Director, Division of Preparedness and Emerging Infections
Margaret (Peggy) Honein, PhD, MPH
Margaret (Peggy) Honein, PhD, MPH, is the director of the Division of Preparedness and Emerging Infections (DPEI) in the National Center for Emerging and Zoonotic Infectious Diseases. DPEI works to build and strengthen public health capacity by enhancing the ability of CDC and its public health partners to prepare for, prevent, and respond to infectious diseases, including outbreaks, bioterrorism, and other public health emergencies. Prior to joining DPEI, Dr. Honein was the director of the Division of Birth Defects and Infant Disorders within the National Center on Birth Defects and Developmental Disabilities.
Dr. Honein has served in crucial leadership roles in numerous public health emergency responses, including those for H1N1 influenza, Zika, COVID-19, and mpox. During the COVID-19 Response, she led creation of a scientific unit to support collaboration and rapid data collection that directly informed public health action and updates to CDC guidance throughout the pandemic. She also spearheaded the establishment of a task force dedicated to supporting public health departments across the nation, including establishing dedicated points of contact for each jurisdiction.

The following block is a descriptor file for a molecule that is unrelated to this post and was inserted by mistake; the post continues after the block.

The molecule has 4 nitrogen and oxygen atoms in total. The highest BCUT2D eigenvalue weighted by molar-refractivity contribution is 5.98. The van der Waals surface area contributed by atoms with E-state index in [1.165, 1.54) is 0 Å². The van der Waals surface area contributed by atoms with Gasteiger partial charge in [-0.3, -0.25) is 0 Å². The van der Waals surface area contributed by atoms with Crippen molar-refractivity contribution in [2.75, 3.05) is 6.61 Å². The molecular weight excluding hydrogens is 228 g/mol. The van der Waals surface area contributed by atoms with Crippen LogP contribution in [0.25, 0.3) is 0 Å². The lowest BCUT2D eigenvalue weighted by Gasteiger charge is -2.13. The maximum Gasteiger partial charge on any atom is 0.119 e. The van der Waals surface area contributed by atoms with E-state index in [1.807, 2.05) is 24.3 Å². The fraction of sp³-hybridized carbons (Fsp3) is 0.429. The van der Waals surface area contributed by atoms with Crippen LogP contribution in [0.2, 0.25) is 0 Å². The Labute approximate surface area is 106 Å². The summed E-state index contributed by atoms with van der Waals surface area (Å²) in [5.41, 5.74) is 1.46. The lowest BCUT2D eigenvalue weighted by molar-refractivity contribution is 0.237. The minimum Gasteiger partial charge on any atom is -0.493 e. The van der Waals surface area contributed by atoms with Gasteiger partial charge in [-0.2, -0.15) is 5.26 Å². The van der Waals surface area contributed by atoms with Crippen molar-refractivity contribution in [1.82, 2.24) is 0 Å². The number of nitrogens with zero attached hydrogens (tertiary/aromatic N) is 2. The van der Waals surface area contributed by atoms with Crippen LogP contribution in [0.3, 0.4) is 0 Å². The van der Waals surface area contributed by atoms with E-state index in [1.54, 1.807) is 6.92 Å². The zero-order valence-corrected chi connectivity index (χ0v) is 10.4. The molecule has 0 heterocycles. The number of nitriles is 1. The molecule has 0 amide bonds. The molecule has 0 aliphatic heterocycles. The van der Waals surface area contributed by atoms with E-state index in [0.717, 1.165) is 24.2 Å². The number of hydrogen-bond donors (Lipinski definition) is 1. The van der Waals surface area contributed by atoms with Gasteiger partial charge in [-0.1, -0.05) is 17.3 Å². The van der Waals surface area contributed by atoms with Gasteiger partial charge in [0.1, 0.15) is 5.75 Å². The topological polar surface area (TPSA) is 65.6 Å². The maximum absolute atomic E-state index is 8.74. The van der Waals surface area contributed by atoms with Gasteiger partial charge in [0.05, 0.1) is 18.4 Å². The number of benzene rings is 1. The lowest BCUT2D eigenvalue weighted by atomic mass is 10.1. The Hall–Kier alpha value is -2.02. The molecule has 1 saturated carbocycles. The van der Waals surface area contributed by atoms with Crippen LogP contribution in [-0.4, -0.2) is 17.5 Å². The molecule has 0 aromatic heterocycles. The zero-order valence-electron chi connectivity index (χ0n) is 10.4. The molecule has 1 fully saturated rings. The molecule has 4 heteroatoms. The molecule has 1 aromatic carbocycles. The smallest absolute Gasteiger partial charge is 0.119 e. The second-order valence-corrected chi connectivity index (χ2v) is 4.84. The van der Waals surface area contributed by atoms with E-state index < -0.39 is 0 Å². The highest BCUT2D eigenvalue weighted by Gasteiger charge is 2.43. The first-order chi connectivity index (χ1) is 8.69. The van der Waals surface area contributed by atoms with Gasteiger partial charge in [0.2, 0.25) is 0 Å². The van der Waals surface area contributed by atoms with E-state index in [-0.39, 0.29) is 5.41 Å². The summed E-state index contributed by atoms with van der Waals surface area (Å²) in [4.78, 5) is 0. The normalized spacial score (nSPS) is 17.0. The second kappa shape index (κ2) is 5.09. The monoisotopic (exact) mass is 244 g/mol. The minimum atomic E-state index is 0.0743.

Dr. Honein has co-authored more than 200 publications on emerging infectious diseases as well as maternal and child health. She has led or contributed to the development of public health science agendas in multiple emergency responses to focus public health efforts on the most pressing questions needed to inform action. She is the recipient of multiple awards, including a Samuel J. Heyman Service to America Medal (Science and Environment) in 2018 and the CDC Director’s Award for Public Health Impact in 2021.
Dr. Honein joined CDC in 1997 as an Epidemic Intelligence Service Officer. She earned a Bachelor of Science degree in biology from the University of California, Riverside in 1986, a Master of Public Health from the University of California, Los Angeles (UCLA) in 1992, and a PhD in epidemiology from UCLA in 1995.